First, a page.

RADAR Range Resolution

Before delving into the topic of pulse compression, it is necessary to briefly discuss the advantages of pulse RADAR over CW RADAR. The main difference between the two is with duty cycle (time high vs total time). For CW RADARs this is 100% and pulse RADARs are typically much lower. The efficiency of this comes with the fact that the scattered signal can be observed when the signal is low, making it much more clear. With CW RADARs (which are much less common then pulse RADARs), since the transmitter is constantly transmitting, the return signal must be read over the transmitted signal. In all cases, the return signal is weaker than the transmitter signals due to absorption by the target. This leads to difficulties with continuous wave RADAR.  Pulse RADARs can also provide high peak power without increasing average power, leading to greater efficiency.

“Pulse Compression” is a signal processing technique that tries to take the advantages of pulse RADAR and mitigate its disadvantages. The major dilemma is that accuracy of RADAR is dependent on pulse width. For instance, if you send out a short pulse you can illuminate the target with a small amount of energy. However the range resolution is increased. The digital processing of pulse compression grants the best of both worlds: having a high range resolution and also illuminate the target with greater energy. This is done using Linear Frequency Modulation or “Chirp modulation”, illustrated below.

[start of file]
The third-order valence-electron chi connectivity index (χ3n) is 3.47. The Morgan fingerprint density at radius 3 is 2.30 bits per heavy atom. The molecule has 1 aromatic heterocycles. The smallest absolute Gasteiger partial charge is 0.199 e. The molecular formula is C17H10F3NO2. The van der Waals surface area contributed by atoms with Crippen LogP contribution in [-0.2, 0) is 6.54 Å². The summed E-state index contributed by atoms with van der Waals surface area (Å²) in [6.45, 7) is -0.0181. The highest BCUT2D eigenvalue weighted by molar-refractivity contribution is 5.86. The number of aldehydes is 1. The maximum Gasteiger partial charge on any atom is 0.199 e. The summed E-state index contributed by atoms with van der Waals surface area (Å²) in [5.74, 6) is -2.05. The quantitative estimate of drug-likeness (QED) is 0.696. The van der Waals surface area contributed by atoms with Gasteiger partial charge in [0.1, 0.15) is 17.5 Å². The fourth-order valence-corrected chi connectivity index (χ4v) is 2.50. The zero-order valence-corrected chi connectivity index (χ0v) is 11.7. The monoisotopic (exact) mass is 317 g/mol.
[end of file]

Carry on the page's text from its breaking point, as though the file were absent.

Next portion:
290px-Linear-chirp.svg

As shown above, the frequency gradually increases with time (x axis).

A “matched filter” is a processing technique to optimize the SNR, which outputs a compressed pulse.

Range resolution can be calculated as follows:

Resolution = (C*T)/2

Where T is the pulse time or width.

With greater range resolution, a RADAR can detect two objects that are very close. As shown this is easier to do with a longer pulse, unless pulse compression is achieved.

It can also be demonstrated that range resolution is proportional to bandwidth:

Resolution = c/2B

So this means that RADARs with higher frequencies (which tend to have higher bandwidth), greater resolution can also be achieved.

 

 

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